BY JASON KOTOWSKI Californian staff writer firstname.lastname@example.org
There has been a 10 percent increase in criminal court cases filed in Kern County in a nine-month period studied since controversial legislation went into effect transferring custody and supervision of tens of thousands of inmates in state prison back to the counties from which they came.
AB 109 went into effect Oct. 1, 2011, and the Kern County District Attorney's office has determined that there were 536 more felony criminal cases filed in the county between January and September 2012 than there were between January and September of the year before, the DA's office revealed Thursday.
Crimes in the Kern County Sheriff's Department's jurisdiction from Oct. 1, 2011 (the day AB 109 took effect) to Oct. 1, 2012:
* Burglary - 17.28 percent increase.
* Larceny - 8.04 percent increase.
* Grand theft auto - 21.62 percent increase.
* Robbery - 19.11 percent increase.
* Counterfeit forgery - 21.68 percent increase.
* Vandalism - 6 percent decrease.
* Homicide - 8.70 percent decrease.
* Rape - 9.38 percent decrease.
* Drug offenses - 11.59 percent increase.
* Weapons offenses - 17.88 percent increase.
* Kidnapping - 5.88 percent increase.
* Liquor violations - 1.36 percent increase.
* Loitering and trespassing - no change.
Source: Kern County Sheriff's Department
"There's been a tremendous increase in the cases we're having to review," said Assistant District Attorney Scott J. Spielman.
That uptick translates to more subpoenas served, criminalists working in the crime lab, calling of trial experts and cases being handled by deputy district attorneys.
Spielman said law enforcement said from the moment AB 109 was introduced that a surge in crime would ultimately be the legislation's result. He said somebody needs to hold the leadership in Sacramento responsible for finding a way to incarcerate habitual criminals.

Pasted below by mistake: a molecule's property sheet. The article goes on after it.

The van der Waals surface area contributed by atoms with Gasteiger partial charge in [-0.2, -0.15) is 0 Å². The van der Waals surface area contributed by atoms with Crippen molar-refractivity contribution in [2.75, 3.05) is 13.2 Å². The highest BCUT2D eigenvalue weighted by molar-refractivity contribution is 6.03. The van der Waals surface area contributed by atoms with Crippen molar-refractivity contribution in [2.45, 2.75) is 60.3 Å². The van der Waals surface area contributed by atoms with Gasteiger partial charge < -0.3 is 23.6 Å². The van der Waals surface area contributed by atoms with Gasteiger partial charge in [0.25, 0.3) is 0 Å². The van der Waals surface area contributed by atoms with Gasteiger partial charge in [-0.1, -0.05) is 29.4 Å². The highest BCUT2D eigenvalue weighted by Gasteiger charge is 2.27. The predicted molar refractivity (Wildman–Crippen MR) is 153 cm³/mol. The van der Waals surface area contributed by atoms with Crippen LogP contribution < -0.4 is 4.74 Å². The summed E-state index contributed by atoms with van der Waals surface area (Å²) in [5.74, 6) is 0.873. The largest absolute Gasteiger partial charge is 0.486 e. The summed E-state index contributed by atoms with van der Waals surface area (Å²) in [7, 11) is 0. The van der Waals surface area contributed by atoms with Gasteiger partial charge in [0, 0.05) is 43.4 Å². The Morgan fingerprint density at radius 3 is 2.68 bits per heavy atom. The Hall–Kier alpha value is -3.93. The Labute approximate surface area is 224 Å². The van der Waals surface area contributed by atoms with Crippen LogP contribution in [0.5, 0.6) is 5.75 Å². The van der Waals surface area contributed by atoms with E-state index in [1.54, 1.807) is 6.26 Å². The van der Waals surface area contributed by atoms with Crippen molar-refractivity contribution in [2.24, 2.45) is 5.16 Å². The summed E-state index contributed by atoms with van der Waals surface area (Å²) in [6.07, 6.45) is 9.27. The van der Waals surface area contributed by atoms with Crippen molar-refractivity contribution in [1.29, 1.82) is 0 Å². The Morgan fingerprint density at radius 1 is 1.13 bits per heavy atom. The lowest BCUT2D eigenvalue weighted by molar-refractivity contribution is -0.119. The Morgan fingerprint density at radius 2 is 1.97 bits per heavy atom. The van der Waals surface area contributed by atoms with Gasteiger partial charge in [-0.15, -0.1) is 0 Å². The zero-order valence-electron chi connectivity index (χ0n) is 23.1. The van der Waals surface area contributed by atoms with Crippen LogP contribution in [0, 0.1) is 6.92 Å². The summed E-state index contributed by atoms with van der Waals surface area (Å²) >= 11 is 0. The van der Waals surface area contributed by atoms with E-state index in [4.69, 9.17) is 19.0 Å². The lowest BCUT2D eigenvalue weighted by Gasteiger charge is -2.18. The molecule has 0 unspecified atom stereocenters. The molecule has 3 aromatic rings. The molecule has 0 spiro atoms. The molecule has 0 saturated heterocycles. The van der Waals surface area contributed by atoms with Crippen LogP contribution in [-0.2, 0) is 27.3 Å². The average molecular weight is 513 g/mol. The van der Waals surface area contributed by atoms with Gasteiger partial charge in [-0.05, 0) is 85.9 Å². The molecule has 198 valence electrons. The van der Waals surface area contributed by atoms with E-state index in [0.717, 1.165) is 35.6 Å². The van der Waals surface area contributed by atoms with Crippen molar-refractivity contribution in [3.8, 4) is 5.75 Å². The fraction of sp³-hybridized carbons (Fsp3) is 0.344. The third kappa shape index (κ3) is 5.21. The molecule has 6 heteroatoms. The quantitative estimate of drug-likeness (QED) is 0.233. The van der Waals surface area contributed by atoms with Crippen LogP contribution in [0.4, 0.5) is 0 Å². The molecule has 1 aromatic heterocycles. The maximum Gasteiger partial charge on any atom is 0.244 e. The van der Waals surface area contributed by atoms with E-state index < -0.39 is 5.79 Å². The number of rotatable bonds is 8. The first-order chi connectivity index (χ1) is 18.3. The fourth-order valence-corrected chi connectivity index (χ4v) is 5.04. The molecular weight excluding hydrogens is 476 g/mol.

"I think the numbers are just going to keep increasing because the more we don't lock up habitual criminals, the more it emboldens them," Spielman said.
He pointed out that even in the best of times there's a 70 percent recidivism rate among inmates. For the most part, the people being released are ones who haven't taken advantage of rehabilitation and job programs and staying out of trouble, Spielman said.
But part of making AB 109 effective is getting inmates to participate in those programs and to keep participating in them upon their release, said Kern County Undersheriff RoseMary Wahl. Before AB 109, the county didn't do much in the way of preventative measures with inmates.
Now, mental health, substance abuse and domestic violence programs are being offered to inmates while they're in jail in the hopes that it will help them to not reoffend, Wahl said. If they show progress they're considered for release on electronic monitoring and will have to continue attending programs to stay out of jail.
"There have been some successes, but it's all new and we have to wait for a while to see how successful it is," Wahl said of the strategy.
Chief Deputy Kevin Zimmerman said it's difficult to say with certainty that the uptick in property crimes deputies have responded to over the past year is a result of AB 109, but it's probably at least partly responsible. He said Kern County is renowned statewide for being tough on crime and sending people to prison, and now they have to develop new mechanisms for dealing with these offenders and see which ones work best.
Kern County Probation Department Division Director of Adult Services TR Merickel said they've also been strongly impacted by the legislation, overseeing an extra 2,200 to 2,300 people since AB 109 took effect. About 1,900 of those are a result of post-release community supervision offenders -- meaning people released from state prison and put under the supervision of county probation instead of state parole.
"It's a different population than we've ever supervised before," Merickel said.
Merickel said they currently have enough resources to deal with the situation, but in the long run they're going to continue to need state funding to keep up with what is expected to be an increasingly larger group to supervise.